Georgia's Election Commission announced on Monday afternoon that incumbent President Mikhail Saakashvili won the weekend's presidential election with 52.01 per cent of the votes as 79.4 per cent of the ballots had been counted.
Saakashvili, who called the snap elections after violent protests in November, just narrowly crossed the 50-per cent barrier needed to avoid a runoff vote. The opposition candidate Levan Ganchechiladze came second with 25.21 per cent, the ongoing official tally showed.
Georgia's election commission chairman Levan Tarknishvili said he expected to publish official results "in the next few hours," according to the Central Election Commission's website.
In early Monday morning Tarkhnishvili announced Saakshvili's victory based on unofficial telephone results with fewer than half the electoral precinct's ballots counted.
A 10,000-strong opposition rally in central Tbilisi on Sunday ended without incident, but supporters of the nine-party coalition opposing Saakashvili dispersed vowing not to concede defeat.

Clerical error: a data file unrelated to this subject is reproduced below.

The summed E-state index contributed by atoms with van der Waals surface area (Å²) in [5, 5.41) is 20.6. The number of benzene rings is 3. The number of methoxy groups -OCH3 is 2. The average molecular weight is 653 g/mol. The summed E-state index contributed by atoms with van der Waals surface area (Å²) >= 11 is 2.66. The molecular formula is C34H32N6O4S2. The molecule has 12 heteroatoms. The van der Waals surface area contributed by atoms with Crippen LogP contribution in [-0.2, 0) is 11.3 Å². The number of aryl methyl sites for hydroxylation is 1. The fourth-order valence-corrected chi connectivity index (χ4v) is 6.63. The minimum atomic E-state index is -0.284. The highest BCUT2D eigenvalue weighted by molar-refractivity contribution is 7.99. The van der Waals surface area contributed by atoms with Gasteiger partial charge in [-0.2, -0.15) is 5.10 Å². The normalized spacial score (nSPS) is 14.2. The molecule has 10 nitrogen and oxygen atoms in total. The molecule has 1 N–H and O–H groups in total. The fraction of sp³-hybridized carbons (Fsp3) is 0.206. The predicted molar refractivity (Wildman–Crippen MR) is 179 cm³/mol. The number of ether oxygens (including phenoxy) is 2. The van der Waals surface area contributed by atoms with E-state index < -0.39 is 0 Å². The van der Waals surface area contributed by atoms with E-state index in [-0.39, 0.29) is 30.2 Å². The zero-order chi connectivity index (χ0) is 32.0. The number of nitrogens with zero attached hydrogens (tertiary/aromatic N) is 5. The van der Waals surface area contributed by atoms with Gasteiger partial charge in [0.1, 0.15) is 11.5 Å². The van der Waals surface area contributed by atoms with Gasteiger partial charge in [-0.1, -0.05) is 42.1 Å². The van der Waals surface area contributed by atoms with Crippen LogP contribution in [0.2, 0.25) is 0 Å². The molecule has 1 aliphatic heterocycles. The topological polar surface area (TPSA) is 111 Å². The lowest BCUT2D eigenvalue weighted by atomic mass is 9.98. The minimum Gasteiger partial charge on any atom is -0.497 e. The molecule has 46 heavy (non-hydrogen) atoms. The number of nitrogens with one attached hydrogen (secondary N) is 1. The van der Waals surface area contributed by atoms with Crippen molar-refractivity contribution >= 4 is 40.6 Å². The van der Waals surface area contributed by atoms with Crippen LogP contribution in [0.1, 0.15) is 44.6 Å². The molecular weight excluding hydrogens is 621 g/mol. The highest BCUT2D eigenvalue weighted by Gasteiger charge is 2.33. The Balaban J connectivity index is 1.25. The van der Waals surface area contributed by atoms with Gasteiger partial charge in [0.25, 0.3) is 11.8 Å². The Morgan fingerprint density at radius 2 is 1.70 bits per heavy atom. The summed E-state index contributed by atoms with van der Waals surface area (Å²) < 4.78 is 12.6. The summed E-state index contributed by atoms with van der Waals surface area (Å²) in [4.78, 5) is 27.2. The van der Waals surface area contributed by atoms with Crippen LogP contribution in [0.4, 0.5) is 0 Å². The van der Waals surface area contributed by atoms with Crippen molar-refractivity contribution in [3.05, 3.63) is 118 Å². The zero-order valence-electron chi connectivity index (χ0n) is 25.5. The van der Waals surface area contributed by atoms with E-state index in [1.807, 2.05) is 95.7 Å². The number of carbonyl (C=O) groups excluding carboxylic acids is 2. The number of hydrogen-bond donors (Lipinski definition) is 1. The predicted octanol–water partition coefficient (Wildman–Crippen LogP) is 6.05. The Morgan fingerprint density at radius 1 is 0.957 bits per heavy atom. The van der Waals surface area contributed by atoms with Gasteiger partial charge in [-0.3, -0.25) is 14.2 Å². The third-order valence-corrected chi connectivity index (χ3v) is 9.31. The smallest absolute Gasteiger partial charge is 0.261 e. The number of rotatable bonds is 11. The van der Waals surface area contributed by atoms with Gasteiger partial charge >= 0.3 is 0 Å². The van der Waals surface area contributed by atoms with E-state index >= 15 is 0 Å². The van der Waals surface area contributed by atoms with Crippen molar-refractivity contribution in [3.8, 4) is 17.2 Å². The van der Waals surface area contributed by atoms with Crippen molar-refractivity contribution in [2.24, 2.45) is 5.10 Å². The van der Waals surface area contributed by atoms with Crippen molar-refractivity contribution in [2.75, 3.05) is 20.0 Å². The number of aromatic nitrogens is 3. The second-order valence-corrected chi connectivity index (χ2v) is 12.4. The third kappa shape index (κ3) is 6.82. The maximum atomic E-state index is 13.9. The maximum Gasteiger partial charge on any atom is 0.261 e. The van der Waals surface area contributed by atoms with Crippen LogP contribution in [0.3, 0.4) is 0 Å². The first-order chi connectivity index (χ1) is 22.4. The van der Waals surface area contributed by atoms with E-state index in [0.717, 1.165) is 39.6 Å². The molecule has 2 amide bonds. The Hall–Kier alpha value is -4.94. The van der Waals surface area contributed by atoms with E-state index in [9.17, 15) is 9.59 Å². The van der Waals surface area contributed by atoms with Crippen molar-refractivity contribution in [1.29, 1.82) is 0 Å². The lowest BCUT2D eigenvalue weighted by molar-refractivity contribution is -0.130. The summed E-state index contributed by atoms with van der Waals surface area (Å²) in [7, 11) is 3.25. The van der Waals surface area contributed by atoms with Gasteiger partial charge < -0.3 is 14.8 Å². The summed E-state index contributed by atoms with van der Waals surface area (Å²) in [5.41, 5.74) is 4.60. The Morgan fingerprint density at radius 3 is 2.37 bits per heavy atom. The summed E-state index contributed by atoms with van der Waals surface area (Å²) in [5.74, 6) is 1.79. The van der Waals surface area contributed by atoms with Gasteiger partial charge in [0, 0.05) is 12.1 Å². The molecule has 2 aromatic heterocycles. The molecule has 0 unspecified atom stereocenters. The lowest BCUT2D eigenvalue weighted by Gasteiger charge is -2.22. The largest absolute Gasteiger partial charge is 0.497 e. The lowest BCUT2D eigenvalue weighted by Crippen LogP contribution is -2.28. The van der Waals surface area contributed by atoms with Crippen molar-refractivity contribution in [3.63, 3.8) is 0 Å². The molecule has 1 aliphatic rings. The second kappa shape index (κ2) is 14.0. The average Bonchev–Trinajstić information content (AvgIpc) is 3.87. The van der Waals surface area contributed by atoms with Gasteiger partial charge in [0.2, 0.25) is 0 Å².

Meanwhile the Organization for Security and Cooperation in Europe (OSCE) praised the elections as a "triumph of democracy," and the European Union congratulated Georgia on holding peaceful elections.
The head of the OSCE watchdog mission, US congressman Alice Hastings, said the vote was "a valid expression of the Georgian people's will."
The Russian Foreign Ministry rejected the OSCE's approval, saying the comments seemed "superficial." The relationship between Russia and former Soviet republic Georgia has deteriorated during pro-Western Saakashvili's term.
The geo-strategically important country, lying at the crossroads of oil and gas routes and close to Iraq, has become the site of a battle over influence between Moscow and Washington.